Bob Uecker to have heart surgery

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Bob Uecker broadcasting.jpgUPDATE:  Turns out that Uecker is going to have his aortic valve replaced and his aortic root
replaced on Friday morning. The surgery was described by his doctor as “relatively common.”

Trevor Hoffman, Prince Fielder, Rickie Weeks, Casey McGehee, Craig Counsell and Ken Macha were all at the presser, inspiring Uecker to say that “I’m part of the team.” Uecker added “I don’t ever want to quit . . . I look forward to
coming to the park every day. That’s the highlight of the day.”

Excuse me, but it just got a bit misty in here.

3:12 P.M.: Adam McCalvy reports that Brewers’ broadcaster Bob Uecker is going to miss 10-12 weeks as a result of heart surgery, which he will undergo on Friday.  There aren’t many details yet, but the Brewers will be holding a press conference at 4:30PM eastern.

Uecker is best known to most of you as Harry Doyle from “Major League,” or the dad from “Mr. Belvedere” or — if you’re a bit older — the character from those old Miller Lite commercials from the 1970s and 80s, which were really “This is SportsCenter” before “This is SportsCenter” existed. He did a great job in those roles — and was absolutely killer on the “Tonight Show” back in the day — so that’s totally cool.

But even if he had never become as famous as he has, Uecker would be known as a really a fantastic broadcaster. He’s held the job since 1971, and if you’ve never had a chance to take in a Brewers’ game he’s doing you’ve really missed out. I was unlucky enough to get stuck in Milwaukee on a miserable three-week trial several summers ago and the only thing that made those three weeks bearable was Uecker calling Brewers games every night.  He’s got an easy delivery and demeanor that matches a midsummer night game absolutely perfectly.

Here’s hoping Uecker gets well and gets back to calling games as soon as possible.

Brewers have 3 positive COVID tests at alternate site

Jeff Hanisch-USA TODAY Sports
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MILWAUKEE — The Brewers had two players and a staff member test positive for the coronavirus at their alternate training site in Appleton, Wisconsin.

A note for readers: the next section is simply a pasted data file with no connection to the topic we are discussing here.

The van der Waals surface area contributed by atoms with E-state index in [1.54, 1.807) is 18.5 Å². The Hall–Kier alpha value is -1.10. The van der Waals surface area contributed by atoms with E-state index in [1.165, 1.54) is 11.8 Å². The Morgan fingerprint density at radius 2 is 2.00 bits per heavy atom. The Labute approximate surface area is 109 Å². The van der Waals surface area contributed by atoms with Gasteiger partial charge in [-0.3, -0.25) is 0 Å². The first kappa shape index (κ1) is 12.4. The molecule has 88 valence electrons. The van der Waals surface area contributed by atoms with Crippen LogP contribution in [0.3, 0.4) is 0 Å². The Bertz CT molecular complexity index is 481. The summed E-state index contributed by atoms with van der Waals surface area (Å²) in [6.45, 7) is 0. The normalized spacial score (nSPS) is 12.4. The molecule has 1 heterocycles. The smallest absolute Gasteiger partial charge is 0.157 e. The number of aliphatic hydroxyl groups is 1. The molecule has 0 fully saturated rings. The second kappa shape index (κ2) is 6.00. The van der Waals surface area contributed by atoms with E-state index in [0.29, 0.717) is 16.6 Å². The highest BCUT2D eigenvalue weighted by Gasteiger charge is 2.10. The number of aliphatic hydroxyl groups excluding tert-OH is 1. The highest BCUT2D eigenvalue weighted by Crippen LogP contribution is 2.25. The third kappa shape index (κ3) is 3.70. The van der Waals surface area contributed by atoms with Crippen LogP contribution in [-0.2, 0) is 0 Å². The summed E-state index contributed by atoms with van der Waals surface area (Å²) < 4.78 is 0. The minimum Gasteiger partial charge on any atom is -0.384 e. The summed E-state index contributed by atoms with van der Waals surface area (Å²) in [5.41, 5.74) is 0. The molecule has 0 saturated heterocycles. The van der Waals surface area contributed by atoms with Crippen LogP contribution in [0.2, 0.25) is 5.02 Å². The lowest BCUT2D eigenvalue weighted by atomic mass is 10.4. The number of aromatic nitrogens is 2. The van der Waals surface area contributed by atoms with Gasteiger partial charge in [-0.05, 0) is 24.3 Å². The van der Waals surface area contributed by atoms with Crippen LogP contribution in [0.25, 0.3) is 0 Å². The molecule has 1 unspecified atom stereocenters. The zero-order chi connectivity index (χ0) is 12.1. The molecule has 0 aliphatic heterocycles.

Milwaukee president of baseball operations David Stearns confirmed the positive results Saturday and said they shouldn’t impact the major league team. Teams are using alternate training sites this season to keep reserve players sharp because the minor league season was canceled due to the pandemic.

Stearns said the positive tests came Monday and did not name the two players or the staff member. Players must give their permission for their names to be revealed after positive tests.

The entire camp was placed in quarantine.

“We have gone through contact tracing,” Stearns said. “We do not believe it will have any impact at all on our major league team. We’ve been fortunate to get through this season relatively unscathed in this area. Unfortunately, we weren’t able to get all the way there at our alternate site.”

Milwaukee entered Saturday one game behind the Reds and Cardinals for second place in the NL Central, with the top two teams qualifying for the postseason.

The Brewers still will be able to take taxi squad players with them on the team’s trip to Cincinnati and St. Louis in the final week of the season. He said those players have had repeated negative tests and the team is “confident” there would be no possible spread of the virus.

“Because of the nature of who these individuals were, it’s really not going to affect the quarantine group at all,” Stearns said. “We’re very fortunate that the group of players who could potentially be on a postseason roster for us aren’t interacting all that much with the individuals that tested positive.”